You can use a generator but only between 7 am to 9 am, noon to 2 pm and 5 pm to 7 pm. 

Showers are only available at the Curry Village pool shower house. 

Vault toilets are present at campgrounds with stream water, as stated (not regular restrooms). All Yosemite campgrounds with tap water offer conventional facilities. 

Yosemite Camping does not offer electrical, water or sewer connections.

However, dump stations with fresh water are available at

  • Upper Pines Campground (all year)
  • Wawona Campground (summer only)
  • Tuolumne Meadows Campground (summer only)

Note: Tuolumne Meadows Campground is closed till 2024.

The best place to camp in Yosemite National Park is considered to be Lower Pines. North Yosemite Valley and Camp 4 are also good choices.

If you’re looking for free camping near Yosemite National Park, dispersed camping is the way to go. It does not require reservations and there are many good spots.

Some serene spots for camping near Yosemite National Park are 

  • Hardin Flat Road
  • Merced River Recreation Area
  • Summerdale Campground
  • Pine Mountain

Yosemite Camping Regulations

Here are some camping regulations in Yosemite you must adhere to while spending the night outdoors.

  • The camping limit in Yosemite National Park is 30 days in a calendar year. 

However, from May 1 to September 15, the camping limit is just 14 days, of which only seven can be spent in Yosemite Valley or Wawona.

  • Overnight Yosemite camping in an RV is only allowed in designated campgrounds. 

You cannot park an RV overnight by the side of the road or at any parking lot.

  • You can store food in hard-sided RVs and trailers with covered windows, doors and vents or when the food is out of sight. 

However, you cannot keep food in pop-ups, tent trailers, or other soft-sided campers. 

  • All established campgrounds allow pets, with the exception of Camp 4 and all group campsites. However, pets must be leashed and never left alone.
  • You must dispose of wastewater in specified utility drains. You must use Yosemite Valley, Wawona, and Tuolumne Meadows dump stations to discard sewage.
  • You can light campfires in Yosemite Valley only between the hours of 5 pm and 10 pm from May through October. But the rules might vary based on the valley’s moisture content
  • You must not harvest fuel from pine cones and needles; you can buy firewood from stores close to the campsites.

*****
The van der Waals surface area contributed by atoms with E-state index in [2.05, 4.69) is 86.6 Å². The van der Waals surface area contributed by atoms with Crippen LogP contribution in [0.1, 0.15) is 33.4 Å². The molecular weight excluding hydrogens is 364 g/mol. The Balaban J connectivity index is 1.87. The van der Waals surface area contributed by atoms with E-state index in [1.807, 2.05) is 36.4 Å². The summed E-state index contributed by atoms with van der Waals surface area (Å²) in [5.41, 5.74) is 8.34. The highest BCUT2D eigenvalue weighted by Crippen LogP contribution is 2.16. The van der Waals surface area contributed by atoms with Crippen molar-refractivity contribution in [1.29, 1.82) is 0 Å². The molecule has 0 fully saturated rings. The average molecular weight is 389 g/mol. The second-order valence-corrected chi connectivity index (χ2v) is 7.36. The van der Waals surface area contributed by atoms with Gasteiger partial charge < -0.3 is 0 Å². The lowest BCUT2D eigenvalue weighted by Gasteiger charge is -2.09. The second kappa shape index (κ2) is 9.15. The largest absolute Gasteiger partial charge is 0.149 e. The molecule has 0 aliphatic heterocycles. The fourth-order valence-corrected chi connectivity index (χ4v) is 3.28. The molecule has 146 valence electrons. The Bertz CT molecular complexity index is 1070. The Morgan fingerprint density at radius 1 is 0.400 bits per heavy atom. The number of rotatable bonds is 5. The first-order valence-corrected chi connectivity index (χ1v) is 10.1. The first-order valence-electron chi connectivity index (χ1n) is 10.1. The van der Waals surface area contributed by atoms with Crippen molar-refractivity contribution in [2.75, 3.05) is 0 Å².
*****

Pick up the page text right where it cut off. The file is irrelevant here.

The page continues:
Yosemite Glamping

Yosemite Glamping
Image: Facebook.com(YosemiteNPS)

Glamping is a word that means ‘glorious camping’. It is the new way of camping outdoors. 

Glamping is when you camp outdoors but still enjoy the luxuries and facilities you would at home or a hotel.

This experience is a hybrid between conventional camping outdoors, where you can do without most appliances, and the vacation, where you avail amenities and enjoy the coziness.

Glamping is a way of connecting with nature without experiencing some of the hardships of camping.

Glamping in Yosemite will mean that you take in the beautiful nature while still having the comforts of a top-quality hotel.

Some appealing spots for a glamping experience in Yosemite are

  • Autocamp Yosemite
  • High Sierra Camps
  • Tenaya Lodge Explorer Cabins
  • Yosemite Bug Rustic Mountain Resort
  • Bridgeport Reservoir Campground
  • Hudson and Wendy’s Land
  • Groovy Moon Ranch


Can you camp in Yosemite National Park?

Yes. Camping is possible in Yosemite National Park. 
There are 13 major campgrounds where you can make a reservation between April and October.

How far is the fish camp from Yosemite National Park?

When it comes to Fish Camp, Yosemite National Park is pretty close to it. 
If you are near the South Gate of Yosemite, it is just a few miles away.

Where to camp near Yosemite National Park?

There are many Yosemite National Park camping areas available. Wawona, Yosemite Valley, Bridalveil Creek, and Crane Flat are some of the campgrounds.
There are also campgrounds at Little Yosemite Valley and High Sierra Camps that do not require reservation but you do need a wilderness permit to stay there.

How much is it to camp at Yosemite National Park?

It can cost from $10 to $30 for camping per night. Yosemite camping for groups can cost you up to $50. 
Bringing in a car costs $35, while for a motorcycle, the cost is $30.